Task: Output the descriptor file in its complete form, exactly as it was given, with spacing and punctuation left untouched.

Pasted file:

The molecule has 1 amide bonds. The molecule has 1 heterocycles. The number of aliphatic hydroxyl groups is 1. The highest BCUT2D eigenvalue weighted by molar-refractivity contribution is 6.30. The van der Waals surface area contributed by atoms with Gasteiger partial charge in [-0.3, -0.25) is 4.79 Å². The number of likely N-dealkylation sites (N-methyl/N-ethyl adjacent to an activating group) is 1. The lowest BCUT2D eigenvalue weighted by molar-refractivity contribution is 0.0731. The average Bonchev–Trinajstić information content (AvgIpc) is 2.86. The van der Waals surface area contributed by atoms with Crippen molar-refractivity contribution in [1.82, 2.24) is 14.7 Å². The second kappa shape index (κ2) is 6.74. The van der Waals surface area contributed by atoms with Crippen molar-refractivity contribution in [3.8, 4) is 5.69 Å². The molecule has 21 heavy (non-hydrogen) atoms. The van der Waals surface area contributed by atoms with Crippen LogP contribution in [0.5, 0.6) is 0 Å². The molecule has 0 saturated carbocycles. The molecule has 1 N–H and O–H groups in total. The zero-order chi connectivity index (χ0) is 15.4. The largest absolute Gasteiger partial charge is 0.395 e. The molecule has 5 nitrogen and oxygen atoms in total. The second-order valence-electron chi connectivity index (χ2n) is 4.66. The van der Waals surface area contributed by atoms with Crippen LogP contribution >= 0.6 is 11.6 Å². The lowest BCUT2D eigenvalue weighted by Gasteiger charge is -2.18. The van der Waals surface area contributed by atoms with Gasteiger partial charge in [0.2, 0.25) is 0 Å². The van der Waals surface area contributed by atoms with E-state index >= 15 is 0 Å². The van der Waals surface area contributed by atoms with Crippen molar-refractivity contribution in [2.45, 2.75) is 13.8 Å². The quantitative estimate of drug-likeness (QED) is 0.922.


The molecule has 1 amide bonds. The molecule has 1 heterocycles. The number of aliphatic hydroxyl groups is 1. The highest BCUT2D eigenvalue weighted by molar-refractivity contribution is 6.30. The van der Waals surface area contributed by atoms with Gasteiger partial charge in [-0.3, -0.25) is 4.79 Å². The number of likely N-dealkylation sites (N-methyl/N-ethyl adjacent to an activating group) is 1. The lowest BCUT2D eigenvalue weighted by molar-refractivity contribution is 0.0731. The average Bonchev–Trinajstić information content (AvgIpc) is 2.86. The van der Waals surface area contributed by atoms with Crippen molar-refractivity contribution in [1.82, 2.24) is 14.7 Å². The second kappa shape index (κ2) is 6.74. The van der Waals surface area contributed by atoms with Crippen molar-refractivity contribution in [3.8, 4) is 5.69 Å². The molecule has 21 heavy (non-hydrogen) atoms. The van der Waals surface area contributed by atoms with Crippen LogP contribution in [0.5, 0.6) is 0 Å². The molecule has 0 saturated carbocycles. The molecule has 1 N–H and O–H groups in total. The zero-order chi connectivity index (χ0) is 15.4. The largest absolute Gasteiger partial charge is 0.395 e. The molecule has 5 nitrogen and oxygen atoms in total. The second-order valence-electron chi connectivity index (χ2n) is 4.66. The van der Waals surface area contributed by atoms with Crippen LogP contribution >= 0.6 is 11.6 Å². The lowest BCUT2D eigenvalue weighted by Gasteiger charge is -2.18. The van der Waals surface area contributed by atoms with Gasteiger partial charge in [0.2, 0.25) is 0 Å². The van der Waals surface area contributed by atoms with E-state index >= 15 is 0 Å². The van der Waals surface area contributed by atoms with Crippen molar-refractivity contribution in [2.45, 2.75) is 13.8 Å². The quantitative estimate of drug-likeness (QED) is 0.922.